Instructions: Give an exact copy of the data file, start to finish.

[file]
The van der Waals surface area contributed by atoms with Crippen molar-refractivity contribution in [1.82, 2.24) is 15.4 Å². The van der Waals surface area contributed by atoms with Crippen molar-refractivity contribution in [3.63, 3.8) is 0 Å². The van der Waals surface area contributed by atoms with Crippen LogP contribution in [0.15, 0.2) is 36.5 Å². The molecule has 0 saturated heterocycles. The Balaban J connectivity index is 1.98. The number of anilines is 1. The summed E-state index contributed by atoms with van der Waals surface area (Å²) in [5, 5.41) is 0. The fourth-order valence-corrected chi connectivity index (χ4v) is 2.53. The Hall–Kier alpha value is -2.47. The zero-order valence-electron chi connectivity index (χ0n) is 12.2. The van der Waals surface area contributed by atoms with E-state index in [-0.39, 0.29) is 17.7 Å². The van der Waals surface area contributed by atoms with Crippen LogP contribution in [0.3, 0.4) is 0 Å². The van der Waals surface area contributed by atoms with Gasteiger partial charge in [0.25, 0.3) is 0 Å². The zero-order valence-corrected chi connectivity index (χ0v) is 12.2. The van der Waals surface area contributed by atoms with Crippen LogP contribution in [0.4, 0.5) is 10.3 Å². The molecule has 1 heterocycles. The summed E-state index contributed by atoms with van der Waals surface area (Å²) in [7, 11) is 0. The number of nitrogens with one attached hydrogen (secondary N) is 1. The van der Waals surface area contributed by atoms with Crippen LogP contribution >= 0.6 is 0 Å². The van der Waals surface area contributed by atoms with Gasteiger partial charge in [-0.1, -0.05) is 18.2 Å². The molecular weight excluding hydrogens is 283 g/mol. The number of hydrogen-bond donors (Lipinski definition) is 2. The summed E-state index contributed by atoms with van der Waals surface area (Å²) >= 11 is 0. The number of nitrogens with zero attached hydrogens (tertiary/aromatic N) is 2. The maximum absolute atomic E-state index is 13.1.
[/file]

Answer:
The van der Waals surface area contributed by atoms with Crippen molar-refractivity contribution in [1.82, 2.24) is 15.4 Å². The van der Waals surface area contributed by atoms with Crippen molar-refractivity contribution in [3.63, 3.8) is 0 Å². The van der Waals surface area contributed by atoms with Crippen LogP contribution in [0.15, 0.2) is 36.5 Å². The molecule has 0 saturated heterocycles. The Balaban J connectivity index is 1.98. The number of anilines is 1. The summed E-state index contributed by atoms with van der Waals surface area (Å²) in [5, 5.41) is 0. The fourth-order valence-corrected chi connectivity index (χ4v) is 2.53. The Hall–Kier alpha value is -2.47. The zero-order valence-electron chi connectivity index (χ0n) is 12.2. The van der Waals surface area contributed by atoms with E-state index in [-0.39, 0.29) is 17.7 Å². The van der Waals surface area contributed by atoms with Crippen LogP contribution in [0.3, 0.4) is 0 Å². The van der Waals surface area contributed by atoms with Gasteiger partial charge in [0.25, 0.3) is 0 Å². The zero-order valence-corrected chi connectivity index (χ0v) is 12.2. The van der Waals surface area contributed by atoms with Crippen LogP contribution in [0.4, 0.5) is 10.3 Å². The molecule has 1 heterocycles. The summed E-state index contributed by atoms with van der Waals surface area (Å²) in [7, 11) is 0. The number of nitrogens with one attached hydrogen (secondary N) is 1. The van der Waals surface area contributed by atoms with Crippen LogP contribution >= 0.6 is 0 Å². The van der Waals surface area contributed by atoms with Gasteiger partial charge in [-0.1, -0.05) is 18.2 Å². The molecular weight excluding hydrogens is 283 g/mol. The number of hydrogen-bond donors (Lipinski definition) is 2. The summed E-state index contributed by atoms with van der Waals surface area (Å²) >= 11 is 0. The number of nitrogens with zero attached hydrogens (tertiary/aromatic N) is 2. The maximum absolute atomic E-state index is 13.1.